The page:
Kotaku

Article by Ian Miles Cheong

Hawking social justice to gamers is like trying to sell meat to a vegan — and that is precisely what games publications are doing, attempting to cater to an audience of woke self-proclaimed crusaders against injustice.

Game Over for Kotaku UK

The problem is gamers just want to play games; they have no interest in politics or in seeing social justice injected into their hobby.

Case in point is the closure of the controversy-laden Kotaku U.K., the British arm of the prominent media outlet.

Kotaku U.K. was one of several of the U.K.-based Future Publishing’s forays into the online gaming space. Founded in 2014, the publisher picked up localized rights to the Kotaku brand and worked in partnership with its U.S.-based counterparts, with its own writing staff and editorial direction. Unlike the original Kotaku, which also hosts some social justice-oriented articles, the U.K. version was prominent in its promotion of progressive political activism.

While it would be irresponsible to pin the blame entirely on certain writers, the site attained no shortage of infamy when it made routine accusations of “transphobia” about games like Cyberpunk 2077, Persona 5 and Catherine — among many other transgressors.

For most, the site’s closure came as no surprise. The news was overwhelmingly met with celebration on social media. Nothing of value was lost — and gamers found nothing they liked about Kotaku U.K.

Various writers hired for Kotaku U.K. were employed purely for nepotistic reasons rather than for their talents. They used the platform to push their politics down the throats of unassuming readers, who by and large visit the site to find news and information about the games they enjoy.

As Kotaku U.K. was part of a larger organization, it was seemingly used as a stepping-stone for writers to push their agenda and garner internet clout by writing inflammatory articles. Following the inevitable backlash of negative feedback for their opinions, these level nine nonbinary woke druids would become outraged and claim to be victims of an “Alt-Right Gamer” conspiracy, a narrative they have pushed endlessly in the media to demonize anyone who disagrees with them.

For game creators who refuse to conform to the woke agenda, the choice seemed to be either shut up or lose your business. You and your company will be at the mercy of game critics who write article after article, thread after thread on the internet about how toxic your game is. Like a racket, that was how Kotaku U.K. operated, and that’s how many other gaming sites operate today.

In reality, the choice is actually simple — ignore them. As these journalists and their ilk are not the ones driving profit for your company. They’re not the ones buying games. They’re not the ones even playing them.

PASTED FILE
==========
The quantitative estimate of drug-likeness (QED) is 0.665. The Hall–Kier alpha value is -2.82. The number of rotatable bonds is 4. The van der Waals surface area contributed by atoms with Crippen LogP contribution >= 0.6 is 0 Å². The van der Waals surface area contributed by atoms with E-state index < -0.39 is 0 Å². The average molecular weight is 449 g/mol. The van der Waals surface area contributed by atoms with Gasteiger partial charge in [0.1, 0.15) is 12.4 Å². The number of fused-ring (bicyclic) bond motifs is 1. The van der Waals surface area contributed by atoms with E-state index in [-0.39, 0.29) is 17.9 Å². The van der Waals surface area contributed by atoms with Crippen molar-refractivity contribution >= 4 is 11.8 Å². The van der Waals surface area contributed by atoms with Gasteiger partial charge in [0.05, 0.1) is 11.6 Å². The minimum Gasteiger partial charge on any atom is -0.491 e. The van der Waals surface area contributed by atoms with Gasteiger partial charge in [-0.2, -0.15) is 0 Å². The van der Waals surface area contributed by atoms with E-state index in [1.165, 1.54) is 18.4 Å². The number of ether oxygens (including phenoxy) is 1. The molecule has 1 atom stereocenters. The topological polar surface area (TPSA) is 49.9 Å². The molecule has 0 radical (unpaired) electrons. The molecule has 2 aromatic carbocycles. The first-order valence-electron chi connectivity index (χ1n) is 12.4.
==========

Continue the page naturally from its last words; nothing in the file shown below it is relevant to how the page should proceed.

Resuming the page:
The truth is woke game journalists are full of wind and bluster, signifying nothing. They don’t have the influence they claim to have, just a platform that’s constantly derided and mocked by the gaming community. Their supposed clout in the industry wasn’t even enough to keep the lights on at Kotaku U.K.

The opinions of game journalists, unpopular as they are, are constantly highly ratioed on social media. Most engagement they receive is negative. It’s a regular sight to witness on social media as droves of people work to challenge their harmful and unfounded clickbait assertions, only for the writers to avoid scrutiny altogether and privatize their accounts, while they wait for the embers of the fire they caused to cool down.

As for the publishers themselves, in order for them to garner trust again with their readers, they should go back to the roots of what made them successful to start with and write articles without an agenda and do some actual reporting on the games themselves. 

The name Kotaku may honestly mean not all that much to you. Yet the demise of this Trojan Horse in the gaming community thrilled some.

One Reply to “Kotaku”

  1. This is cause for celebration 100%. Indeed, gamers just want to play games: and that isn’t a problem. Actually, we come from all stripes and probably have bigger impacts in our communities on the causes wokism claims to fight for than Kotaku UK ever had, and Kotaku and friends either for that matter. It’s so funny to me how these all-powerful instititutions’ fates can change by the mere decisions of the ones who really own them. The mask is off and they never were anything more than high-end boutique trolling.